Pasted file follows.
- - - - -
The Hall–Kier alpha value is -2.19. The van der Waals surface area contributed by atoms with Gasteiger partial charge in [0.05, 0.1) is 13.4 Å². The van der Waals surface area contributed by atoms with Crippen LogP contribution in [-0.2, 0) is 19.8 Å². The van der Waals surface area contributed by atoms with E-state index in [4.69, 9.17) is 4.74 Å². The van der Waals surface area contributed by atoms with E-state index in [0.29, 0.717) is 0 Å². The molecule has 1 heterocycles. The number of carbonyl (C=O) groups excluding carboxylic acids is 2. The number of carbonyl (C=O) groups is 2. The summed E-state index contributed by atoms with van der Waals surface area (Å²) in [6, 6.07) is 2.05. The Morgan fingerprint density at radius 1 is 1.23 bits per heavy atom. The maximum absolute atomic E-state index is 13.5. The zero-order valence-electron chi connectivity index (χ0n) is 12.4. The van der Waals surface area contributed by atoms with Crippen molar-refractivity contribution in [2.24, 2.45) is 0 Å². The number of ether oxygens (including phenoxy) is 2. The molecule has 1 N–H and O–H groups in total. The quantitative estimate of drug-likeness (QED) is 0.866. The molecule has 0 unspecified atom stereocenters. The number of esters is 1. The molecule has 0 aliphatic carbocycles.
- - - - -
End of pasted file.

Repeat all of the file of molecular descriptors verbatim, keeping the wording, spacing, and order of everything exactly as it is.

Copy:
The Hall–Kier alpha value is -2.19. The van der Waals surface area contributed by atoms with Gasteiger partial charge in [0.05, 0.1) is 13.4 Å². The van der Waals surface area contributed by atoms with Crippen LogP contribution in [-0.2, 0) is 19.8 Å². The van der Waals surface area contributed by atoms with E-state index in [4.69, 9.17) is 4.74 Å². The van der Waals surface area contributed by atoms with E-state index in [0.29, 0.717) is 0 Å². The molecule has 1 heterocycles. The number of carbonyl (C=O) groups excluding carboxylic acids is 2. The number of carbonyl (C=O) groups is 2. The summed E-state index contributed by atoms with van der Waals surface area (Å²) in [6, 6.07) is 2.05. The Morgan fingerprint density at radius 1 is 1.23 bits per heavy atom. The maximum absolute atomic E-state index is 13.5. The zero-order valence-electron chi connectivity index (χ0n) is 12.4. The van der Waals surface area contributed by atoms with Crippen molar-refractivity contribution in [2.24, 2.45) is 0 Å². The number of ether oxygens (including phenoxy) is 2. The molecule has 1 N–H and O–H groups in total. The quantitative estimate of drug-likeness (QED) is 0.866. The molecule has 0 unspecified atom stereocenters. The number of esters is 1. The molecule has 0 aliphatic carbocycles.